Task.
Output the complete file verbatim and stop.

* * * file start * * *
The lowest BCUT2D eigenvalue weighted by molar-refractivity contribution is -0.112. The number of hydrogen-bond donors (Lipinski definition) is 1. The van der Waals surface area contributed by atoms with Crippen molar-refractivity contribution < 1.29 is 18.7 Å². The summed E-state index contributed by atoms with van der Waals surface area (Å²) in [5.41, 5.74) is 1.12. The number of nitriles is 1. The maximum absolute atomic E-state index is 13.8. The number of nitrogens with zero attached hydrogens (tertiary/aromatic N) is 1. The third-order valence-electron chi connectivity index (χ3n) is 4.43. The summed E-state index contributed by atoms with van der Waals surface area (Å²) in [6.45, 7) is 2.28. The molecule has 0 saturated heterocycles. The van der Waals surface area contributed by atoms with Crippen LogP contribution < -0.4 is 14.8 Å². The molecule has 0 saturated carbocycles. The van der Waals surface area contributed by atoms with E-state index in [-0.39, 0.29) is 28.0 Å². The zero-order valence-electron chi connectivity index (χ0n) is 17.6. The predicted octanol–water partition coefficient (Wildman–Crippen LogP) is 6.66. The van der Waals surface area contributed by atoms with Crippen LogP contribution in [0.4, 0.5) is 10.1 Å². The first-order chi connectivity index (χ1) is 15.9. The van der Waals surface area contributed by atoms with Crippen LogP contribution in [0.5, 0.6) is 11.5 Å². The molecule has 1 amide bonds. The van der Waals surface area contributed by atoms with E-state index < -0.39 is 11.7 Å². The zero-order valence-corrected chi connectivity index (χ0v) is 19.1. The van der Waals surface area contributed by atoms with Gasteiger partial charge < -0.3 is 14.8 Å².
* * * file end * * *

The lowest BCUT2D eigenvalue weighted by molar-refractivity contribution is -0.112. The number of hydrogen-bond donors (Lipinski definition) is 1. The van der Waals surface area contributed by atoms with Crippen molar-refractivity contribution < 1.29 is 18.7 Å². The summed E-state index contributed by atoms with van der Waals surface area (Å²) in [5.41, 5.74) is 1.12. The number of nitriles is 1. The maximum absolute atomic E-state index is 13.8. The number of nitrogens with zero attached hydrogens (tertiary/aromatic N) is 1. The third-order valence-electron chi connectivity index (χ3n) is 4.43. The summed E-state index contributed by atoms with van der Waals surface area (Å²) in [6.45, 7) is 2.28. The molecule has 0 saturated heterocycles. The van der Waals surface area contributed by atoms with Crippen LogP contribution < -0.4 is 14.8 Å². The molecule has 0 saturated carbocycles. The van der Waals surface area contributed by atoms with E-state index in [-0.39, 0.29) is 28.0 Å². The zero-order valence-electron chi connectivity index (χ0n) is 17.6. The predicted octanol–water partition coefficient (Wildman–Crippen LogP) is 6.66. The van der Waals surface area contributed by atoms with Crippen LogP contribution in [0.4, 0.5) is 10.1 Å². The first-order chi connectivity index (χ1) is 15.9. The van der Waals surface area contributed by atoms with Crippen LogP contribution in [0.5, 0.6) is 11.5 Å². The molecule has 1 amide bonds. The van der Waals surface area contributed by atoms with E-state index < -0.39 is 11.7 Å². The zero-order valence-corrected chi connectivity index (χ0v) is 19.1. The van der Waals surface area contributed by atoms with Gasteiger partial charge < -0.3 is 14.8 Å².